Teens on the Trails
Next up in our series of stories featuring families who take to the trails together, a mom and teens combo.
Allison Lamb is a single mom who encourages her teen daughters in to the great outdoors as often as possible. She introduced her youngest, Kara (then 13 now 15) to trail running during the Merrel Night Runs. Kara was hooked, and progressed to the St. Lukes Superheroes race, and the Wildrunner Trail Series® events where she has achieved frequent podium positions.
Rather than pushing her girls, she gives them the space to decide when to take it up a notch, with events like the Jonkershoek Mountain Challenge (where mom will do the 24km while Kara runs the shorter option) on the near horizon. Every Sunday they do a 7km Newlands forest jaunt with a friend and dogs, and on a Wednesday night they do the VOB 5km time trial.
It is important to Allison for each of her girls to shine in their various sporting endeavors.
“My eldest, Caitlin, is 18 and in matric. She is a really good swimmer and says she is not a runner but trained for and loved the 15km Strongman obstacle race. When she was training we hiked together for stamina, but she ran with friends and entered a few 10km races as training (I made sure not to enter Kara and I into anything she was using as training so that it became ‘her thing’ and we weren't breathing down her neck).
It’s hard to get quality time with teens with their busy school and social lives, so exercise is an ideal way of doing that.”
Allison’s own running passion began on the side lines during childhood, and escalated in to a life-changing passion.
“My dad was a pretty good runner, loved the Oceans Ultra, and my sister and I spent a lot of time at race finish lines but never thought of it as something for us. I was beyond useless at school sport and spent all my time running away from the ball, which I could barely see as I wore glasses. Ten years ago (and 17 kilograms overweight) I found myself on a treadmill at the Virgin Active Constantia pounding out my frustration and grief at a rapidly disintegrating marriage. From the treadmill I progressed to the Constantia Greenbelts, found the wonderful 6min/km group leader Joe at KWAY-VOB, as well as the Celtics Harriers Thursday night trail runs and the Table Mountain Trailers. As the bug bit and my running fitness improved I entered as many of the awesome trail races I could find, from the one-day events in the Mountain Challenge Series to the multi-day events like Pondo Drifter and Oystercatcher (only manageable distances under 30 km though!)”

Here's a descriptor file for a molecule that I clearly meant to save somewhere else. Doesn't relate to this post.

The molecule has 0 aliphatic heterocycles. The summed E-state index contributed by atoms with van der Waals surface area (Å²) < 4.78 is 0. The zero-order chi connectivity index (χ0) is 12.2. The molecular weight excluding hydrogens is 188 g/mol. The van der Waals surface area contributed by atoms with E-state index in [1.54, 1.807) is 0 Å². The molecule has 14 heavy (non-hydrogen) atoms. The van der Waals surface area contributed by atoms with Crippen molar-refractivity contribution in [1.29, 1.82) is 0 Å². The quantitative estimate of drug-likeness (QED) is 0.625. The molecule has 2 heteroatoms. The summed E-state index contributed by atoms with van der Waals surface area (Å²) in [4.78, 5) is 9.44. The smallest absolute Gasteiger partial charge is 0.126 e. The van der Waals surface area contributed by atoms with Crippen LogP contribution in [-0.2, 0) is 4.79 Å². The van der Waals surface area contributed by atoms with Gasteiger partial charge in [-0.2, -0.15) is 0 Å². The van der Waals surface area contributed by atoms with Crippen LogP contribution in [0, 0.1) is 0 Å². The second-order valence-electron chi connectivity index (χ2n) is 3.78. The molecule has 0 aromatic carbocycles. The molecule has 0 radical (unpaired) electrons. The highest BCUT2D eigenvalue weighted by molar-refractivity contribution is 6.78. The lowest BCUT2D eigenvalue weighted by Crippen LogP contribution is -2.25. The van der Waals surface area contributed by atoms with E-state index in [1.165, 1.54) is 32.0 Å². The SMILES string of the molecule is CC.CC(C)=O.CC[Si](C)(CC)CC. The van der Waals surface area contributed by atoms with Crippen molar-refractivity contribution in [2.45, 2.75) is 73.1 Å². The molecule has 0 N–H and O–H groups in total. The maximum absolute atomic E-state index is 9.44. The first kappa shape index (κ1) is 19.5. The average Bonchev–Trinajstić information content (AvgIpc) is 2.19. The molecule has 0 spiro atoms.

The single biggest thing that running has brought to Allison’s life?
“Calm. Everyday life is go-go-go with work, busy teens, falling-apart house and a partner all needing my attention. My mountain time is sacred and without it I would not cope with the day-to-day.”
During the April School holidays, Allison and both her girls will hike the Whale Trail.
“I try and get us into nature as often as I can with day hikes on the weekend. We rafted the Orange River a while ago, undoubtedly one of the best family holidays ever, and I’m hoping to recreate that off-the-grid experience with my girls on the Whale Trail. When you are out of the busyness of everyday life and in nature, your thoughts flow and you have time to connect properly as a family.”
What has running brought you and your daughters’ relationship?
“Downtime in the outdoors, time to chat and catch up on relaxed training runs, a sense of adventure as we find new trails, and some healthy competition as we push one another to do better.”
Do you think that there is enough of this kind of thing offered at school level – sports beyond a court, pool or field?
“No, this is a more challenging version of cross-country and you tend to find some of the good cross-country runners entering trail races but not enough. Cost is also an issue, you are looking at one parent and two children spending at least R400 a race in entry fees and that gets expensive if you want to enter a Series as a family. It would be great if race organisers could encourage schools to send teams.”
What is your advice to other single parents reading your story and wondering how they could bring their own children in to the world of trail running?
“Make being outdoors as much as possible just part of what the family does when they are with you. Start with walks in the park, greenbelt or forest. Once they are fitter take them on day hikes with plenty of snacks to keep them motivated. Younger children like challenging hikes with a bit of scrambling like Lions Head or the Wolfberg Cracks. Teens need other teens so encourage them to bring friends and that way they combine exercise with socializing. Do the Parkrun with them and enter short trail races like the Merrel Night Runs and Wildrunner Summer/Winter Trail Series®, gradually increasing the distances as they get fitter. Make them part of the trail running community by volunteering at races; they get inspired and caught up in the hype, and its fun!”